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First Nations leaders back at Queen’s Park to push Ontario Premier Ford to end mining activity on their land

Leaders from four First Nations in northern Ontario returned to Queen’s Park on Tuesday to push back against mining activity on their lands, and are calling out Premier Doug Ford for offering up Kenora-Rainy River MPP Greg Rickford to meet with them in his place.

Members of the First Nations Land Defence Alliance, formed earlier this year in response to a rise in mining claims staked on their traditional territories, held a news conference Tuesday morning.

The alliance says chiefs invited Ford to meet with them last week in front of the Legislature, to sign a declaration committing to end mining activity on their lands without their free, prior and informed consent. Rickford, minister of northern development and Indigenous affairs, wrote them Friday, agreeing to meet with them. 

But alliance leaders turned down the offer to meet with Rickford, with an adviser for Grassy Narrows saying they “took it as an insult” and wanted to meet with Ford.

“It’s Ford who sets the policies for his government and he’s the one that’s been saying that he wants to proceed with [the] Ring of Fire and other mining activities,” said Grassy Narrows Chief Rudy Turtle during Tuesday morning’s news conference. 

According to Turtle, “There are about 5,000 mining claims in our traditional territory alone, and we weren’t told properly and actually they were given permission without any free, prior and informed consent from us — so we’re not very happy about that.”

Ring of Fire area a particular concern

Members of the First Nations alliance are Grassy Narrows, Kitchenuhmaykoosib Inninuwug, Muskrat Dam, Neskantaga and Wapekeka First Nations. All except Muskrat Dam were at Queen’s Park on Tuesday.

They’re particularly concerned about the Ring of Fire, a mineral-rich area in Treaty 9 territory that has seen significant proposed mining and infrastructure projects. 

A man speaks into a microphone.
Turtle speaks with other Land Defence Alliance members earlier this summer in Toronto, during a rally against mining proposals on their land. They returned to Queen’s Park this week to try to force a meeting with Premier Doug Ford. (Evan Mitsui/CBC)

When asked what the alliance would do if the province goes ahead with mining exploration, Turtle said they will set up blockades if necessary.

“That’s not our preference — we prefer that we sit at the table and hopefully [Ford is] smart enough to do that. But if he’s gonna just keep to his word, bulldozing his way, then I can tell you he’s gonna meet resistance,” Turtle said.

Ford questioned about chiefs’ meeting request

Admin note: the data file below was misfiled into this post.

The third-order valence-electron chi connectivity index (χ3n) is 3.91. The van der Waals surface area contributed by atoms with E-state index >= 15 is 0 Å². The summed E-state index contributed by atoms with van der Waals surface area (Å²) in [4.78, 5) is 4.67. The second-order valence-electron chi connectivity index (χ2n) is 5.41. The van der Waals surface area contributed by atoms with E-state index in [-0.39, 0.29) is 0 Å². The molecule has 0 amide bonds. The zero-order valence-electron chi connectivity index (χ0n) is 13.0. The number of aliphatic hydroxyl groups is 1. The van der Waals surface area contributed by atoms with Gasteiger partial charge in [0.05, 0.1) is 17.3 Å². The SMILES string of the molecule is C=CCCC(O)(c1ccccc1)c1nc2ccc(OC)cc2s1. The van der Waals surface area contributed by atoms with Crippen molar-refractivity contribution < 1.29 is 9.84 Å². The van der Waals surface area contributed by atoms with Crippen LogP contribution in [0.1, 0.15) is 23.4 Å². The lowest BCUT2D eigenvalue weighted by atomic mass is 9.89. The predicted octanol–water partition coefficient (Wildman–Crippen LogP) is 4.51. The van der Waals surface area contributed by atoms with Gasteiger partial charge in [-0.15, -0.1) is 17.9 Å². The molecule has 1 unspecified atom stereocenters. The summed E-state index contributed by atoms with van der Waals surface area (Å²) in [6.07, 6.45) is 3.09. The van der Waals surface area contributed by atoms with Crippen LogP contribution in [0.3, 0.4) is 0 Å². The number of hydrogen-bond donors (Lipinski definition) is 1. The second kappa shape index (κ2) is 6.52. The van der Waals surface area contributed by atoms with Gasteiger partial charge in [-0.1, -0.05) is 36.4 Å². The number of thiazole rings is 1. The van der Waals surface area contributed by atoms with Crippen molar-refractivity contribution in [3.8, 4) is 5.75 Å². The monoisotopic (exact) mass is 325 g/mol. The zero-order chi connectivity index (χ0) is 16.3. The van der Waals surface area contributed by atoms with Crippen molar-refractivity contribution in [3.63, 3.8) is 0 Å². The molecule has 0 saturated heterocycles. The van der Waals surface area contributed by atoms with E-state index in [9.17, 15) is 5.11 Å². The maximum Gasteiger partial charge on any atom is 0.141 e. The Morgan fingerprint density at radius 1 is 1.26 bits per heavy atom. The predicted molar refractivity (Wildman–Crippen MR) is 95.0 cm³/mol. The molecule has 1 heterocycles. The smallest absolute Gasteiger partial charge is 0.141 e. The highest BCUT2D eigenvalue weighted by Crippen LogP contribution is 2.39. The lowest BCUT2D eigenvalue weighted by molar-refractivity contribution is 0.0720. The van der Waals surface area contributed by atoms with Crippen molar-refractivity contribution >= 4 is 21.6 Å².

Shortly after noon ET, the alliance leaders set up a table outside the Legislature and were prepared to meet with Ford so he could address their concerns, but he didn’t show up.

During question period, Kiiwetinoong MPP Sol Mamakwa asked the premier if he’d sit down at that table.

Ford did not directly answer whether he’d meet with the chiefs, but instead said he always answers phone calls and emails from First Nations leaders.

“I’ve heard from the First Nations communities and they have said there’s never been a premier that’s been more accessible,” Ford said.

Mamakwa said Ford was referring to a different slate of Chiefs — not those at Queen’s Park on Tuesday.

“If he is unwilling to meet with them, it just means that he does not care about First Nations,” Mamakwa said.

Official Opposition criticizes Ford’s approach 

NDP MPP Marit Stiles, leader of the Official Opposition, attended the First Nations leaders’ meeting on the lawn alongside Mamakwa, and criticized Ford for not sitting at the table with them.

“You have attempted many times to have the premier come to meet with you. It’s very clear that this government hasn’t gotten the message yet and so we’re going to keep bringing that message forward,” Stiles said. 

“The premier needs to hear first hand from community members who are right now continuing to live with the impact of development of resource extraction in their communities,” she said.

Mamakwa called Ford’s actions oppressive and “directly from the colonial playbook.”

As of 1 p.m., Ford had not come outside to meet with the leaders.

March to Queen’s Park planned

Alongside hundreds of community members and supporters, alliance members plan to march from Grange Park to Queen’s Park on Wednesday afternoon to voice concerns about mining claims they say are staked without their consent.

This week’s events are the latest in a series of pushbacks this year against mining: 

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